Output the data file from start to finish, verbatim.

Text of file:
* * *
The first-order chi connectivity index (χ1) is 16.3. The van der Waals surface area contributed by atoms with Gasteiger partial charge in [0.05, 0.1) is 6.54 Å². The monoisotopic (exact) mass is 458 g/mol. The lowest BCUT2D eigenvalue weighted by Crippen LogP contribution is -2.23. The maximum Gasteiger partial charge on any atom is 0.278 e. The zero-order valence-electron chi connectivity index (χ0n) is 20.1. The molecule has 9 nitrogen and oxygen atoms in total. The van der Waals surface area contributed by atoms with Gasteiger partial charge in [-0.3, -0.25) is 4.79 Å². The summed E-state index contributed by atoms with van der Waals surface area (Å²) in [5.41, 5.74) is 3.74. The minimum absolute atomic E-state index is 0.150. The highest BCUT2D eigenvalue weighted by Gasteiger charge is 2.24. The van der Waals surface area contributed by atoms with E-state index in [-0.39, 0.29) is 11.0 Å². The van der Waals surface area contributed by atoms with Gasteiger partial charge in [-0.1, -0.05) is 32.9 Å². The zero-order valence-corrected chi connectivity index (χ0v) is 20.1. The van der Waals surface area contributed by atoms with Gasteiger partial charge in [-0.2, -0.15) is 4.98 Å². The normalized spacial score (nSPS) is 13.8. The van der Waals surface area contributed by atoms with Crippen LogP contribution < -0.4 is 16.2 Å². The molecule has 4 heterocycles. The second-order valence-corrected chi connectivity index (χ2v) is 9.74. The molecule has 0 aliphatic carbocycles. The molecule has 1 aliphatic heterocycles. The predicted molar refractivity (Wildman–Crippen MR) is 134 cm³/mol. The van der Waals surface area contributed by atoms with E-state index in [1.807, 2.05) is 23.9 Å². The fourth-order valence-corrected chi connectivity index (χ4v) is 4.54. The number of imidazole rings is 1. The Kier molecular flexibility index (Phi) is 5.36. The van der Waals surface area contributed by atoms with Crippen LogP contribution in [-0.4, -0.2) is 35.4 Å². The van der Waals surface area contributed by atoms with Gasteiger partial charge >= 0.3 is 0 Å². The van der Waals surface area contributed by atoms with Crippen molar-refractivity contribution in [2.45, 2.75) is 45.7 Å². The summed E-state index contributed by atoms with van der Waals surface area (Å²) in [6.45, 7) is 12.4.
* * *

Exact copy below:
The first-order chi connectivity index (χ1) is 16.3. The van der Waals surface area contributed by atoms with Gasteiger partial charge in [0.05, 0.1) is 6.54 Å². The monoisotopic (exact) mass is 458 g/mol. The lowest BCUT2D eigenvalue weighted by Crippen LogP contribution is -2.23. The maximum Gasteiger partial charge on any atom is 0.278 e. The zero-order valence-electron chi connectivity index (χ0n) is 20.1. The molecule has 9 nitrogen and oxygen atoms in total. The van der Waals surface area contributed by atoms with Gasteiger partial charge in [-0.3, -0.25) is 4.79 Å². The summed E-state index contributed by atoms with van der Waals surface area (Å²) in [5.41, 5.74) is 3.74. The minimum absolute atomic E-state index is 0.150. The highest BCUT2D eigenvalue weighted by Gasteiger charge is 2.24. The van der Waals surface area contributed by atoms with E-state index in [-0.39, 0.29) is 11.0 Å². The van der Waals surface area contributed by atoms with Gasteiger partial charge in [-0.1, -0.05) is 32.9 Å². The zero-order valence-corrected chi connectivity index (χ0v) is 20.1. The van der Waals surface area contributed by atoms with Gasteiger partial charge in [-0.2, -0.15) is 4.98 Å². The normalized spacial score (nSPS) is 13.8. The van der Waals surface area contributed by atoms with Crippen LogP contribution < -0.4 is 16.2 Å². The molecule has 4 heterocycles. The second-order valence-corrected chi connectivity index (χ2v) is 9.74. The molecule has 0 aliphatic carbocycles. The molecule has 1 aliphatic heterocycles. The predicted molar refractivity (Wildman–Crippen MR) is 134 cm³/mol. The van der Waals surface area contributed by atoms with E-state index in [1.807, 2.05) is 23.9 Å². The fourth-order valence-corrected chi connectivity index (χ4v) is 4.54. The number of imidazole rings is 1. The Kier molecular flexibility index (Phi) is 5.36. The van der Waals surface area contributed by atoms with Crippen LogP contribution in [-0.4, -0.2) is 35.4 Å². The van der Waals surface area contributed by atoms with Gasteiger partial charge >= 0.3 is 0 Å². The van der Waals surface area contributed by atoms with Crippen molar-refractivity contribution in [2.45, 2.75) is 45.7 Å². The summed E-state index contributed by atoms with van der Waals surface area (Å²) in [6.45, 7) is 12.4.